Monday, 7 September 2015
It's always a joy to return to Gladstone's Library, especially if it's a trip that involves an overnight stay in Britain's gem of a residential library.And this past week-end I was there for Gladfest, a festival now in its third year, and going from strength to strength. Two years ago, I put on a Victorian murder mystery event. This year, it was time for a 1920s murder mystery - very appropriate in the year of The Golden Age of Murder!
The mystery was performed with gusto by a young and splendid cast of actors,and as usual with anything organised by Gladstone's Library, the whole event went swimmingly. My thanks to Susan Miller, who took the photo of the "scene of the crime" as members of the audience were arrviing. Even though,because of the festival, the place was packed, it retains its essential peacefulness,and the rooms for those staying overnight are wonderfully quiet. If you are ever in the vicinity of Chester and North Wales, I can't recommend it highly enough.
Gladstone's Library has been around a long time - since the days of William.Ewart Gladstone himself, whose wonderful idea it was. The Gladstone family retains a keen interest in the place, and I had the pleasure of meeting them a couple of years back at the Sherlock Holmes Society's annual conference dinner. But there's also a determination to adapt with the times, and events such as Gladfest are helping the Library to extend its reach. This is sensible, because there are ambitious plans afoot to build additional facilities, which will further enhance the appeal of the Library, whilst maintaining its essential character.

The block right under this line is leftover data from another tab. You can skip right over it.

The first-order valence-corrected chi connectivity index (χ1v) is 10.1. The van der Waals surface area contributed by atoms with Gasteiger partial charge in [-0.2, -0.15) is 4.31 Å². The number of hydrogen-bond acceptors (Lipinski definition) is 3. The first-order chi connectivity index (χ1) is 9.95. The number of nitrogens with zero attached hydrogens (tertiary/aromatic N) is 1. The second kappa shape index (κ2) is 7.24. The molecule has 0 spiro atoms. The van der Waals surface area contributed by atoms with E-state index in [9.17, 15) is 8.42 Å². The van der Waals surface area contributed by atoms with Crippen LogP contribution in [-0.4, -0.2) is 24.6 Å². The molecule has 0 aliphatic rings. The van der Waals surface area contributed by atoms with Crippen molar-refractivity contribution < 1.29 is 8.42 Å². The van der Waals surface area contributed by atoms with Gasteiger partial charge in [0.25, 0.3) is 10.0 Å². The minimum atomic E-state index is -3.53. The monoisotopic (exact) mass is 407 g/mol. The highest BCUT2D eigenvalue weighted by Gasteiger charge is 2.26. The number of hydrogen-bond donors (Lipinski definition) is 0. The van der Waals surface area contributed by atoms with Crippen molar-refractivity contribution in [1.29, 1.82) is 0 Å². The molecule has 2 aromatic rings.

Among many other things, the Library helps to develop the skills of young interns with a keen interest in librarianship, and also supports writers in residence - an announcement was made about the next group of writers who will be fortunate enough to spend time there under a very well thought-out scheme. All in all, the Library offers a model for any charity that seeks to combine a strong interest in cultural heritage (and much else) while playing an active and positive part in a wide range of valuable activities. The past is very important to Gladstone's Library, but it is also responding very effectively to the challenges that face any charity in the twenty-first century.